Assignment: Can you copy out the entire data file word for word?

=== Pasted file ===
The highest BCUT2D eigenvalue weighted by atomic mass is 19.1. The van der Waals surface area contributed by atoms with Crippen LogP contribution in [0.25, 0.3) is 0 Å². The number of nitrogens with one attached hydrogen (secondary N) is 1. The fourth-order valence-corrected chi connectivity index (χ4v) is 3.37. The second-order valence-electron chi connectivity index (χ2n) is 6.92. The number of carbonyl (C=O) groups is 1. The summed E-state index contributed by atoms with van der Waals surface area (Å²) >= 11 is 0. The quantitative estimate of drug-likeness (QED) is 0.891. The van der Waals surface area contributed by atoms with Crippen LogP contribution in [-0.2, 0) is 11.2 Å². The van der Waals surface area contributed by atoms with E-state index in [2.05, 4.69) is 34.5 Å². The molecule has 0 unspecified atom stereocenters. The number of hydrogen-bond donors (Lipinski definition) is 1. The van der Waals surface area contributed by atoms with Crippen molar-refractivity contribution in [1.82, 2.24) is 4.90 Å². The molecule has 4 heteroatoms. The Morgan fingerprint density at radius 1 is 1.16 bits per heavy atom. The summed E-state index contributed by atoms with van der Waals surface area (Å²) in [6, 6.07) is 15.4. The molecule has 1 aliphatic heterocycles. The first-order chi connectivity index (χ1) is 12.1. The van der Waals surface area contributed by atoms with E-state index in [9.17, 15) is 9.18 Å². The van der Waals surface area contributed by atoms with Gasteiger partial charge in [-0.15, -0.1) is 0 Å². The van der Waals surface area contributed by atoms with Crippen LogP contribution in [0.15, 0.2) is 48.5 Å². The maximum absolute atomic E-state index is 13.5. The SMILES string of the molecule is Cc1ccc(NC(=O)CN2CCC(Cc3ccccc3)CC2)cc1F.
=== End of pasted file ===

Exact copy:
The highest BCUT2D eigenvalue weighted by atomic mass is 19.1. The van der Waals surface area contributed by atoms with Crippen LogP contribution in [0.25, 0.3) is 0 Å². The number of nitrogens with one attached hydrogen (secondary N) is 1. The fourth-order valence-corrected chi connectivity index (χ4v) is 3.37. The second-order valence-electron chi connectivity index (χ2n) is 6.92. The number of carbonyl (C=O) groups is 1. The summed E-state index contributed by atoms with van der Waals surface area (Å²) >= 11 is 0. The quantitative estimate of drug-likeness (QED) is 0.891. The van der Waals surface area contributed by atoms with Crippen LogP contribution in [-0.2, 0) is 11.2 Å². The van der Waals surface area contributed by atoms with E-state index in [2.05, 4.69) is 34.5 Å². The molecule has 0 unspecified atom stereocenters. The number of hydrogen-bond donors (Lipinski definition) is 1. The van der Waals surface area contributed by atoms with Crippen molar-refractivity contribution in [1.82, 2.24) is 4.90 Å². The molecule has 4 heteroatoms. The Morgan fingerprint density at radius 1 is 1.16 bits per heavy atom. The summed E-state index contributed by atoms with van der Waals surface area (Å²) in [6, 6.07) is 15.4. The molecule has 1 aliphatic heterocycles. The first-order chi connectivity index (χ1) is 12.1. The van der Waals surface area contributed by atoms with E-state index in [9.17, 15) is 9.18 Å². The van der Waals surface area contributed by atoms with Gasteiger partial charge in [-0.15, -0.1) is 0 Å². The van der Waals surface area contributed by atoms with Crippen LogP contribution in [0.15, 0.2) is 48.5 Å². The maximum absolute atomic E-state index is 13.5. The SMILES string of the molecule is Cc1ccc(NC(=O)CN2CCC(Cc3ccccc3)CC2)cc1F.